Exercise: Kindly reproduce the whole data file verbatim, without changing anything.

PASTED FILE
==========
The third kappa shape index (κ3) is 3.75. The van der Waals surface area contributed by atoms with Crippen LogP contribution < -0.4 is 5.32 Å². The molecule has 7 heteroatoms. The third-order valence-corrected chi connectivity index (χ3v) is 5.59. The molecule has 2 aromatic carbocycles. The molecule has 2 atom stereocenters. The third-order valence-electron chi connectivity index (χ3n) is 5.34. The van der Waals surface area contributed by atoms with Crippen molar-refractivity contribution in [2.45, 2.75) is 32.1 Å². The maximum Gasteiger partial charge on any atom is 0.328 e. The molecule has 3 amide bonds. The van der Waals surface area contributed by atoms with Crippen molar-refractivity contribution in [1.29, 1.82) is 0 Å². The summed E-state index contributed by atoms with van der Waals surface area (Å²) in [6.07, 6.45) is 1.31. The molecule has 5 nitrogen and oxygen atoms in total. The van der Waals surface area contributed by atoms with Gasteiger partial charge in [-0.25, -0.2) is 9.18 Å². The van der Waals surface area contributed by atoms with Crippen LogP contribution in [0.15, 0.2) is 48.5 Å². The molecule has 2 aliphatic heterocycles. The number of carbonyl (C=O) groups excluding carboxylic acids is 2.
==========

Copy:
The third kappa shape index (κ3) is 3.75. The van der Waals surface area contributed by atoms with Crippen LogP contribution < -0.4 is 5.32 Å². The molecule has 7 heteroatoms. The third-order valence-corrected chi connectivity index (χ3v) is 5.59. The molecule has 2 aromatic carbocycles. The molecule has 2 atom stereocenters. The third-order valence-electron chi connectivity index (χ3n) is 5.34. The van der Waals surface area contributed by atoms with Crippen molar-refractivity contribution in [2.45, 2.75) is 32.1 Å². The maximum Gasteiger partial charge on any atom is 0.328 e. The molecule has 3 amide bonds. The van der Waals surface area contributed by atoms with Crippen molar-refractivity contribution in [1.29, 1.82) is 0 Å². The summed E-state index contributed by atoms with van der Waals surface area (Å²) in [6.07, 6.45) is 1.31. The molecule has 5 nitrogen and oxygen atoms in total. The van der Waals surface area contributed by atoms with Gasteiger partial charge in [-0.25, -0.2) is 9.18 Å². The van der Waals surface area contributed by atoms with Crippen LogP contribution in [0.15, 0.2) is 48.5 Å². The molecule has 2 aliphatic heterocycles. The number of carbonyl (C=O) groups excluding carboxylic acids is 2.